Everyday Sexism


I am part of a Facebook group that is focussed on science, humanism and atheism.

Someone put up a post about International Women and Girls in STEM Day. She gave her science field, and asked for the rest of us to share our expertise. Some of the replies (several duplicates):


Evolutionary Biology


IT Analyst

Medical doctor





Maths teacher

Engineering consultant

Forensic Scientist

Computer scientist


Physical Chemist

IT for a space-race competitor

Marine ecologist

Environmental chemist


Biophysical chemist


Many of these woman have multiple degrees. 63 women replied.

And one man.

“Very impressive, ladies.”

35 responses »

  1. That’s a difficult call. One could ask: was it necessary to add the tag ”ladies” at the end?
    Why did the bloke feel inclined to comment in the first place?

    I remember Kate (rough seas in the med) once getting upset on a post over the generic use of the word ”guys” in reference to a mixed group of people.She responded after a fashion: ” I am not a guy”

    Then again would the FB comment have been viewed in any sort of controversial light if it had been written by a woman?

    How would you feel to be addressed as ”ladies” by a woman?

    • In all the other 62 comments, not one woman used the word ladies.
      I had an older woman try to tell me off, in a pub of all places, for my language. Said it wasn’t ‘ladylike.’ I immediately said I wasn’t a lady.
      I’m the reverse of Kate (who can be prickly, but I like her anyway). If I’m the only woman in a room full of men, and the boss says ‘lads,’ addressing us all…I’d really rather not that he tips his head to me and says ‘and gal.’ I think of myself as part of the team, not an outsider needing special words in that situation.

      • Good to have self confidence and the flexibility to pick your battles. Not everything is important
        (But I get annoyed by women addressing other women as “ladies” as it sound snotty, bossy, demeaning, anachronistic, and stupid. But in the long term of 10+ years, It doesn’t really matter)

        • There are a lot of people battling to have their pronoun of choice applied to them, and while I don’t have a problem with that at all, it seems group names still need work. Is folks ok? People? Just ‘all’ maybe? I don’t think any of those are offensive.

          • It is such a problem. Regional differences also complicate things. I started using “people” years ago out of desperation of not finding any else. It’s a little weird.I hate hate “folks” as in this area/growing up it was used to demean/suggest you were ignorant/ backwoods/condescending. I still grit my teeth when hearing it. But that’s my problem not societies’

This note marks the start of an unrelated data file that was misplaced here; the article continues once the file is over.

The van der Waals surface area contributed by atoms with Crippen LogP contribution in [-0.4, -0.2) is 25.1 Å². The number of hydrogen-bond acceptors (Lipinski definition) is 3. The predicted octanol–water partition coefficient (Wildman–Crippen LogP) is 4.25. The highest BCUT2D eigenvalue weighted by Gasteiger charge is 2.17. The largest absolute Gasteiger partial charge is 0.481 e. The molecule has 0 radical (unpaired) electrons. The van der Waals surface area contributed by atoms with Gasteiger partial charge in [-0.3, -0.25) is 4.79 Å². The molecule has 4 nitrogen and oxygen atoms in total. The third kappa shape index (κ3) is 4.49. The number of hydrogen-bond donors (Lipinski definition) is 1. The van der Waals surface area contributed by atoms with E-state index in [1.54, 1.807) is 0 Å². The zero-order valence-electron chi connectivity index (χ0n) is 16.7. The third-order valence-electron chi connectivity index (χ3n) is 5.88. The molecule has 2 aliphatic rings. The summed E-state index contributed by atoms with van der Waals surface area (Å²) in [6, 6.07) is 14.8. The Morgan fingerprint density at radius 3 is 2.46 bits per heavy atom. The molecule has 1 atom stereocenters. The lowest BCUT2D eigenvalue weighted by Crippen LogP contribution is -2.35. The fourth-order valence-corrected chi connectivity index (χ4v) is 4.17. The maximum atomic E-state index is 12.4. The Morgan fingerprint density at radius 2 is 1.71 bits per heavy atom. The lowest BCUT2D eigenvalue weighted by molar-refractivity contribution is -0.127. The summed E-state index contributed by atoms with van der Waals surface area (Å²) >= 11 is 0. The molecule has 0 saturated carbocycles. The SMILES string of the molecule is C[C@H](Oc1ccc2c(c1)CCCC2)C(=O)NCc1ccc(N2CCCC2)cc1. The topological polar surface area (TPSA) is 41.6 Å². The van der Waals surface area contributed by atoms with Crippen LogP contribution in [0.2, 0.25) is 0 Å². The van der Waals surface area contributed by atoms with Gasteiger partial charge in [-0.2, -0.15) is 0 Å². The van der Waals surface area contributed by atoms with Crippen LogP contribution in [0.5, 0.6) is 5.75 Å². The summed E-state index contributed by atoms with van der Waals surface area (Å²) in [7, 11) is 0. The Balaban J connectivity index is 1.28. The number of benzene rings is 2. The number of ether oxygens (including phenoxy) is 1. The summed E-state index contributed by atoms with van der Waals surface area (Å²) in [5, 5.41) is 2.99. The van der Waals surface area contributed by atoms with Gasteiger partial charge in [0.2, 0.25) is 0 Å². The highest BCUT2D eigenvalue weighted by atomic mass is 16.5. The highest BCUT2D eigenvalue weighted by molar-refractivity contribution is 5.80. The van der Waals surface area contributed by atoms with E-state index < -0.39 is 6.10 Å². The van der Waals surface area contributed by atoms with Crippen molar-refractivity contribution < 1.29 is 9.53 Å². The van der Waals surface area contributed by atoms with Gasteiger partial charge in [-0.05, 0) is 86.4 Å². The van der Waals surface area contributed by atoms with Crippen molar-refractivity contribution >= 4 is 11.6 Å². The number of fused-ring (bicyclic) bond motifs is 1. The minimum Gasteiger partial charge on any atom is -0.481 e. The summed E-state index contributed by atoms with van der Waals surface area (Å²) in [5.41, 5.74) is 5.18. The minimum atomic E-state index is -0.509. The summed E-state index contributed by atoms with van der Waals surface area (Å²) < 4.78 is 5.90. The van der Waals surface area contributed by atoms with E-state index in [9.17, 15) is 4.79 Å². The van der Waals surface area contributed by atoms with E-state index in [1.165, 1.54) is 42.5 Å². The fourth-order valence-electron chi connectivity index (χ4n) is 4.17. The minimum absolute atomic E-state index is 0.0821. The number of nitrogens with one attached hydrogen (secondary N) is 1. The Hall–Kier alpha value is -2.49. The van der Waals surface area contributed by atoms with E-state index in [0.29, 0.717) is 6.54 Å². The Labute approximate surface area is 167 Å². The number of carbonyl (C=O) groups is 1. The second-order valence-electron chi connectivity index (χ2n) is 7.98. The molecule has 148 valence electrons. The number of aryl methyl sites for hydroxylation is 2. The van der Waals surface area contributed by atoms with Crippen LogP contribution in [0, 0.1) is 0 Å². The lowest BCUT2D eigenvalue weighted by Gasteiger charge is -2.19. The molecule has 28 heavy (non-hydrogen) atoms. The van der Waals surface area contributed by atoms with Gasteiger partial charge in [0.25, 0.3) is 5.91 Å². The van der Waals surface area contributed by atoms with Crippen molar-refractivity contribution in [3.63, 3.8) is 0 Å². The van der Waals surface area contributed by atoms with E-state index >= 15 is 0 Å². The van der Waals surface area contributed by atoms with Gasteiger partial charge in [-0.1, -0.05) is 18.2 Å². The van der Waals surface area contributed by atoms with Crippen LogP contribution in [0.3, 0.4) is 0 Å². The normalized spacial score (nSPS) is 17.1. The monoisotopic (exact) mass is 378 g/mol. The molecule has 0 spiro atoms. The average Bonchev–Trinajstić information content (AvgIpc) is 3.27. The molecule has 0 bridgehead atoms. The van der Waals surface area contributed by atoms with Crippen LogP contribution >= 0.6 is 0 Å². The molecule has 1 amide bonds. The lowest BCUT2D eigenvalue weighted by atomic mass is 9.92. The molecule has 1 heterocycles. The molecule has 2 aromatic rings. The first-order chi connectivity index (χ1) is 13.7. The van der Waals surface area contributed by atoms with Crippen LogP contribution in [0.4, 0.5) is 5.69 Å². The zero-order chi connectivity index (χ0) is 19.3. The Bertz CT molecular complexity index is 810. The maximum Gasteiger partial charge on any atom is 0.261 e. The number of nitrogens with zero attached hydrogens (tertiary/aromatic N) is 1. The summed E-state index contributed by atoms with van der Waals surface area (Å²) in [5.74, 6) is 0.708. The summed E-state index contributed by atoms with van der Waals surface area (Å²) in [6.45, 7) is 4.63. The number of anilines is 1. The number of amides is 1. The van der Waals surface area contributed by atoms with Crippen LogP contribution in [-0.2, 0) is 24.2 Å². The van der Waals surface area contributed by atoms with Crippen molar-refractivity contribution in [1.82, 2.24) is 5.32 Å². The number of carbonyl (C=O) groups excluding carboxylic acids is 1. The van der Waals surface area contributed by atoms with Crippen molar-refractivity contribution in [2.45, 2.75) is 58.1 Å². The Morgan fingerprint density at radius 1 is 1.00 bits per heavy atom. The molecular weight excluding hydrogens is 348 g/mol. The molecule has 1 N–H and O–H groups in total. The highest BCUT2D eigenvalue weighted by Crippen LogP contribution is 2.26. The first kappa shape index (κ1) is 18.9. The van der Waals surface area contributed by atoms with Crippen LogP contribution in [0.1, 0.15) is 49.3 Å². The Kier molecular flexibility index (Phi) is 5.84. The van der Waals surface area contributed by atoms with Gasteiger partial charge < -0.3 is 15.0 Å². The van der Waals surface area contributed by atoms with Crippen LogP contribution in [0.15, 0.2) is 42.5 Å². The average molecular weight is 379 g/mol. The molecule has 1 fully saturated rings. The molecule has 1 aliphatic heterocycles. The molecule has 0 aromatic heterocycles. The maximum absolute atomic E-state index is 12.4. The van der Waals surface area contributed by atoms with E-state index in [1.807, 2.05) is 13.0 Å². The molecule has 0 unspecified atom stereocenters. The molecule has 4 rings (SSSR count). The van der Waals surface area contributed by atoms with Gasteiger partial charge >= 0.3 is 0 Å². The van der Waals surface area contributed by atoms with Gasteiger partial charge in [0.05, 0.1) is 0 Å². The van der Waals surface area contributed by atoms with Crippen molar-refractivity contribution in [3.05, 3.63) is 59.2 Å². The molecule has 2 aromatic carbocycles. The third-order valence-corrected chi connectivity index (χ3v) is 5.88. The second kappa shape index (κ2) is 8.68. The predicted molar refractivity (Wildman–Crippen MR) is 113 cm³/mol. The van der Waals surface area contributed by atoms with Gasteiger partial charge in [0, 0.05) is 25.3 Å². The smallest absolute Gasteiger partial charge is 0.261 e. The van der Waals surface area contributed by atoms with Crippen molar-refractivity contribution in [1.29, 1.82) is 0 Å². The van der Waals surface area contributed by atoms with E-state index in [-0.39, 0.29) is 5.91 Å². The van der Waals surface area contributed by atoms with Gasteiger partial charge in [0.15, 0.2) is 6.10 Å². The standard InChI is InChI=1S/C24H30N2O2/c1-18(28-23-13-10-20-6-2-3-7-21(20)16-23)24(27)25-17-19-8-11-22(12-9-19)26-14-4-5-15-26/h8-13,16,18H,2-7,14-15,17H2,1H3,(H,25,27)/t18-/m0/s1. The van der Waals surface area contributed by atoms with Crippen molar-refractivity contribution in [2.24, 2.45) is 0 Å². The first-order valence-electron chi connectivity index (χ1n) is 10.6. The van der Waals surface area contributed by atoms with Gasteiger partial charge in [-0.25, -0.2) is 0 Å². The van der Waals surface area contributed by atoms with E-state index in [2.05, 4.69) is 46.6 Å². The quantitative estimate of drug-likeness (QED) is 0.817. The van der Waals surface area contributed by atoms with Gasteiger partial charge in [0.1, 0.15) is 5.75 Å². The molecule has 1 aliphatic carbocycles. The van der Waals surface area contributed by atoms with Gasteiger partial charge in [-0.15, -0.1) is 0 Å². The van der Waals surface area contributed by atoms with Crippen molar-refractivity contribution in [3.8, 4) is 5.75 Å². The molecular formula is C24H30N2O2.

Realistically I don’t take offense at umbrella nouns of address when used – especially when we are just trying to get work done. There are simply more important things to worry about. (and those who look to be offended, generally will find reason to be so?)

  2. We may be getting closer to recognizing that people are allowed to be people and all can achieve.
    Hmm, what noun of address? “Doctors”? – not all those who have expertise/considered experts in their field hold doctorate or MD degrees – we don’t want to leave anyone out or demean anyone who has worked hard to achieve simply because they don’t have certificate/papers.
    We’re in transition and era of change.
    “Ladies” is much better than girls/sisters/baby/sweetie/honey – depending on the age of the speaker, that used to be a term of respect. Maybe just safer to leave off the tag, but I’ll have to assume/pretend nothing ill was meant by it until proven otherwise.

    • After 62 people listing their sometimes multiple doctorates, Doctors would have been a better title than ladies. Especially in this group, I was disappointed to see someone use an outdated term for a group of women at all. I am also sure it wasn’t ill meant, but it is nonetheless demeaning.

      • If they were all doctorates, that would be fine. Having been around some very innovative people/entrepreneurs who did not go to college yet became far more successful/respected in their fields than most, I guess I became sensitive to how they were addressed and to make sure they weren’t slighted or left out. Cheers for the brilliant mavericks.
        “Ladies” is a bit archaic – depending on region and area once again. It brings to mind PTO parents’ meetings at schools and those who lunch.
        Eventually the term will disappear as those who grew up using it as a sign of respect die off.

  3. Excuse me, but why is ‘impressive’ an appropriate response? Can we not *take for granted* that women should be well qualified and occupied just as many important roles and niches in the education and employment ecosystems? Ladies is a bit condescending, but depending on his age, it could be just a courteous speech habit.

Thoughts? Gardening tips? Cocktail recipes? Don't just like and leave, please - I can talk for Ireland and would love to prove it!

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